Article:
Just a few years ago, Toys 'R' Us was an iconic American retailer. Six months ago, it filed for bankruptcy. Two days ago, it announced that all 800 of its American stores, and all 100 of its British ones, are closing or being sold. As many as 33,000 workers could lose their jobs.
What happened to America's biggest toy store?
Simply put, vulture capitalists ate it.
Our story begins in 2004. After big success in the 1980s, Toys 'R' Us' performance turned lackluster in the 1990s. Sales were flat and profits shrank. Toys 'R' Us was a public company at the time, and the board of directors decided to put it up for sale. The buyers were a real estate investment firm called Vornado, and two private equity firms named KKR and Bain Capital. (You may remember the latter from 2012 campaign ads: It was co-founded by former Republican presidential candidate Mitt Romney, though he'd moved on well before this.)
The trio put up $6.6 billion to pay off Toys 'R' Us' shareholders. But it was a leveraged buyout: Only 20 percent came out out of the buyers' pockets. The other 80 percent was borrowed. Once Toys 'R' Us was acquired, it became responsible for paying off that massive debt burden, while also paying Bain Capital and the other two firms exorbitant advisory and management fees.
In theory, everyone wins in a leveraged buyout. It's supposed to take an ailing company private and retool it into a leaner and more effective business. Then it's sold back to public shareholders for a profit. The buyers make money; the shareholders get a healthier business; the workers stay employed.
What actually happened was Toys 'R' Us continued to stagnate. The company never really figured out how to respond to the changing market, or the rise of online retail. And it missed out on some opportunities, like licensing the Star Wars and Lego movie brands. Meanwhile, rising inequality and wage stagnation ate away at the broadly distributed middle-class consumer base that Toys 'R' Us and other retailers traditionally relied upon....MUCH MORE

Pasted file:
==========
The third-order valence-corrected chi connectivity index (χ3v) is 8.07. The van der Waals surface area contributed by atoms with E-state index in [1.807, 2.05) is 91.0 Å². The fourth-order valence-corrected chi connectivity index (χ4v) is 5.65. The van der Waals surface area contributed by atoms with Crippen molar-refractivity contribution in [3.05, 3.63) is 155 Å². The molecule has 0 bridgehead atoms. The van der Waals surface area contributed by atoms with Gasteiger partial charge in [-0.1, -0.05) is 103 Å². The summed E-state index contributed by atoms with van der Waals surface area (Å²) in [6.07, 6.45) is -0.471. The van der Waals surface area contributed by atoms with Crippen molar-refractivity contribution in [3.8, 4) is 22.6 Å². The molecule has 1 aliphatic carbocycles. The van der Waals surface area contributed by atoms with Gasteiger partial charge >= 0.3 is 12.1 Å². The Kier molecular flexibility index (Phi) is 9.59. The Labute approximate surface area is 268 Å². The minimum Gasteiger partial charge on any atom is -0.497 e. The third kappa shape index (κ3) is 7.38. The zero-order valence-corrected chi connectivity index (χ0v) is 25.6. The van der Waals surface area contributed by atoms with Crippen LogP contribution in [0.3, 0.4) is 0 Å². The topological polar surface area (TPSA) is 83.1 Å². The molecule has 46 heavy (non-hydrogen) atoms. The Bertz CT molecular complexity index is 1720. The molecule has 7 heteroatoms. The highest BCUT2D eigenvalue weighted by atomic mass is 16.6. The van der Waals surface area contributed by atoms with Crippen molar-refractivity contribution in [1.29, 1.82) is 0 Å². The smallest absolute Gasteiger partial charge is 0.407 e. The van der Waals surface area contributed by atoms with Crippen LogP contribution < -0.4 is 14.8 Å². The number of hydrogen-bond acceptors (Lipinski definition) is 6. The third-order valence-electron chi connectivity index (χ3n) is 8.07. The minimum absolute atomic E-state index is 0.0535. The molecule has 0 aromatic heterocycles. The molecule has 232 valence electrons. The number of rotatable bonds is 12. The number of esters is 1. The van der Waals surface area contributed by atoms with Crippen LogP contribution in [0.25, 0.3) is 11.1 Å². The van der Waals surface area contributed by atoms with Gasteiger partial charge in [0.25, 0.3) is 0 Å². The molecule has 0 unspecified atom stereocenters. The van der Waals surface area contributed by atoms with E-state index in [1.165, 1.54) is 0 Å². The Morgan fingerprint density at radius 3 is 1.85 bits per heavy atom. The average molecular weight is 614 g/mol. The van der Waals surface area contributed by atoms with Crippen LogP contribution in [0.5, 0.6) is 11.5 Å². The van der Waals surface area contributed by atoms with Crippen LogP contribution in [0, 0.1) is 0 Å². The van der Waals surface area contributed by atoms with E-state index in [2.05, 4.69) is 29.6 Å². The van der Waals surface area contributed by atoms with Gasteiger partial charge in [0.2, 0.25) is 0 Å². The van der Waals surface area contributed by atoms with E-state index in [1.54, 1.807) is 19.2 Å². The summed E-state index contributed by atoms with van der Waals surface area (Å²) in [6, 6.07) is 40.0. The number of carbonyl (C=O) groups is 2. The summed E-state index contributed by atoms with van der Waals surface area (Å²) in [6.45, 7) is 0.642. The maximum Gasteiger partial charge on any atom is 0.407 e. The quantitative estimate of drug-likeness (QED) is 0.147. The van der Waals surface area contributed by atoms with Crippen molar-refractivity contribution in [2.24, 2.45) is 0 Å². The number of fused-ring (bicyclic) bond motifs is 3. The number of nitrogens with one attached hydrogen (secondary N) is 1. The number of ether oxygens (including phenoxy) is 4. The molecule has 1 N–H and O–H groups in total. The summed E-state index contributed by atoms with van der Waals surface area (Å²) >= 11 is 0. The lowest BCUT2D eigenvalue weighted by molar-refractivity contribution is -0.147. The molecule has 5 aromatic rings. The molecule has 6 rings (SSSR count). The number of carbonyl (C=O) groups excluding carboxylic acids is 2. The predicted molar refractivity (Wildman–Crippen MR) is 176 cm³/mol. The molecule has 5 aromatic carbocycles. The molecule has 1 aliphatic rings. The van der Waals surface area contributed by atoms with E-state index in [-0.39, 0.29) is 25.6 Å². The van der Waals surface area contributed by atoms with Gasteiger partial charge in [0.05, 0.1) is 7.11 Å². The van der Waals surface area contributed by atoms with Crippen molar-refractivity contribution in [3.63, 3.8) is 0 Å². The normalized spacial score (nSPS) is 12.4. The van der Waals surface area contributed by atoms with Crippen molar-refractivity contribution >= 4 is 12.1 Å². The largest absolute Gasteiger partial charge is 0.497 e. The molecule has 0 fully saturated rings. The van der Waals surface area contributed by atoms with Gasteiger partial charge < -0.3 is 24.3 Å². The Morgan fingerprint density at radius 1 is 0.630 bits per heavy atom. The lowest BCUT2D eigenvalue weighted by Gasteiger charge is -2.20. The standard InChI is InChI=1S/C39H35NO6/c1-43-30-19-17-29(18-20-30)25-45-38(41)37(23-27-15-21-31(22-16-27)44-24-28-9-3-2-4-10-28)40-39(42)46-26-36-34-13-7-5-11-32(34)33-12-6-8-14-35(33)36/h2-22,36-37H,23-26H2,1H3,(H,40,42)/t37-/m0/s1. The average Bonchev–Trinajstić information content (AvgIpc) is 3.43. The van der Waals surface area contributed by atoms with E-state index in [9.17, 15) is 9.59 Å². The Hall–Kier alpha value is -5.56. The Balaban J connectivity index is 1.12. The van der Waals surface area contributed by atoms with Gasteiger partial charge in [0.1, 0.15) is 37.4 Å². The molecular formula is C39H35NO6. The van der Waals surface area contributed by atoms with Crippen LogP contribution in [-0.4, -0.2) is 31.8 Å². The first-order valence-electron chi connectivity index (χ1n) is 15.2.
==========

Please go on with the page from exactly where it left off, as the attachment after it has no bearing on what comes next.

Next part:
Whatever magic Bain, KKR, and Vornado were supposed to work never materialized. From the purchase in 2004 through 2016, the company's sales never rose much above $11 billion. They actually fell from $13.5 billion in 2013 back to $11.5 billion in 2017.
On its own, that shouldn't have been catastrophic. The problem was the massive financial albatross the leveraged buyout left around Toys 'R' Us' neck. Just before the buyout, the company had $2.2 billion in cash and cash-equivalents. By 2017, its stockpile had shriveled to $301 million, even as its debt burden ballooned from $2.3 billion to $5.2 billion. Meanwhile, Toys 'R' Us was paying $425 million to $517 million in interest every year....
For another, larger ($20 billion total debt) example see Thursday's "Largest Radio Station Owner, iHeart Media (finally) Files For Bankruptcy Protection (iHRT)".
And then there's 2011's "The Porn Shop Operators Strike Again: Harry & David files for bankruptcy";
``You can sell it to Berkshire, and we'll put it in the Metropolitan Museum; it'll have a wing all by itself; it'll be there forever,'' he says at the February meeting.``Or you can sell it to some porn shop operator, and he'll take the painting and he'll make the boobs a little bigger and he'll stick it up in the window, and some other guy will come along in a raincoat, and he'll buy it.''
On why a business may prefer selling to Berkshire Hathaway rather than a private equity firm.
I know Warren is talking down the bidding pressure that PE firms might put on the price he has to pay for privately held businesses but looking at his comments on PE over the years it's more than that:
He actually loathes private equity and its practitioners....